Small finance banks (SFBs) have reported a 17% growth in FY2018 with assets under management (AUM) of `514.98 billion as on 31 March 2018 (26% AUM growth in FY2017), says a report from rating agency ICRA. The report said the pace of growth had slowed down in the last 2 years, the primary reason being their focus on the migration process – from NBFCs to SFBs. All the SFBs were operational by June 2018 and most of the players have managed the transition well with respect to the initial challenges identified earlier like raising of capital, diversification of liability profile, identifying and converting branches as well as diversifying the product portfolio and recruiting staff.
Supreeta Nijjar, vice president and sector head, Financial Sector Ratings, ICRA, says apart from the migration process, the growth of SFBs was also affected by the demonetization related impact on the microfinance sector. “While microfinance dominates the asset mix of SFBs, focus on product diversification has led to a reduction in the share of microfinance to 51% as on 31 March 2018 from 61% as on 31 March 2017 with the SFBs establishing their presence in retail asset classes such as vehicle loans, loans against property and housing finance. However, the share of microfinance for the erstwhile NBFC-MFIs, which converted to SFBs, stood higher at 79% as on 31 March 2018 (84% as on 31 March 2017),” she adds.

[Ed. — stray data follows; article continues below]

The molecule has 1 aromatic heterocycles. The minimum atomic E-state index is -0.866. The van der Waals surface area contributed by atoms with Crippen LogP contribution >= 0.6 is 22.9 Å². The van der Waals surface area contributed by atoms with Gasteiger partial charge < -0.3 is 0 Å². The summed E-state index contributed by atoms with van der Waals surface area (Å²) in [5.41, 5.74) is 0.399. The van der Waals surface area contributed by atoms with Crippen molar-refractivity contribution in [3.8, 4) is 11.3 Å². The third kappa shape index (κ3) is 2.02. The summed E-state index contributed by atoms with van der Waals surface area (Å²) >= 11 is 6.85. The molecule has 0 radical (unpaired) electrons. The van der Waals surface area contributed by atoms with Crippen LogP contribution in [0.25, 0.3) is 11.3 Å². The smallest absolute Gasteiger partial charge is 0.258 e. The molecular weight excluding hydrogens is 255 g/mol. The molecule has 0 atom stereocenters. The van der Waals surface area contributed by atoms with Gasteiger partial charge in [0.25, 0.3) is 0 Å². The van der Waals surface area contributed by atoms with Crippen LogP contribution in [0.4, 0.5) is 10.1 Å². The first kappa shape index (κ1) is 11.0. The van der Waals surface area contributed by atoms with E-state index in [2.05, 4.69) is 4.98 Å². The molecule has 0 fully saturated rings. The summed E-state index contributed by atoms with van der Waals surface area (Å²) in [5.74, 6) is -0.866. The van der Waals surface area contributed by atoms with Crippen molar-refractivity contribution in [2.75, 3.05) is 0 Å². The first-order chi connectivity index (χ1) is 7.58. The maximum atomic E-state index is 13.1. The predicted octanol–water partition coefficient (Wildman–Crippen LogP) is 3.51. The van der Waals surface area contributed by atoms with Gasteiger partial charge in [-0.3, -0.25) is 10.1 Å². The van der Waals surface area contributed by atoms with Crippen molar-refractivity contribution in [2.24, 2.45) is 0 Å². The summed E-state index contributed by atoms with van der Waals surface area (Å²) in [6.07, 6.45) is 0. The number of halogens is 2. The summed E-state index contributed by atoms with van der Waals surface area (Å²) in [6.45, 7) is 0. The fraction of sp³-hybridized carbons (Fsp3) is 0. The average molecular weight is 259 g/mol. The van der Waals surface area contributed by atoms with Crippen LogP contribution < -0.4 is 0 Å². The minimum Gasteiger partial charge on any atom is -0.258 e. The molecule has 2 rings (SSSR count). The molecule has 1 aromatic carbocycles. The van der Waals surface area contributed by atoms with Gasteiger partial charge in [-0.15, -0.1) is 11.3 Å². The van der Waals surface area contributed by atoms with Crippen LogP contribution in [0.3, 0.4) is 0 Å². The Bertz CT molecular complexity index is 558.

On the deposit mobilization front, the report states that SFBs have deposits forming 43% of the borrowings. Nevertheless, most of the deposits are bulk deposits/certificates of deposit. Funding from refinance institutions accounted for 20% of the borrowings, while the share of bank funding and debentures declined due to the repayment of older borrowings. The cost of funds for SFBs has reduced on the back of a higher share of funding from financial institutions and deposits, despite the rate offered on deposits being 50-100 bps higher than that offered by other full-service banks.
The report also finds that the overall capitalization levels for the SFBs have been good (net worth/managed advances of 20% as on 31 March 2018) supported by regular capital infusion by most of the entities. The SFBs raised `60 billion during FY2016 to FY2018 for meeting the regulatory norms on shareholding as well as for future growth. ICRA’s estimate is that the SFBs would require external capital of `40 billion to `60 billion (40%-60% of present net worth) till FY2022.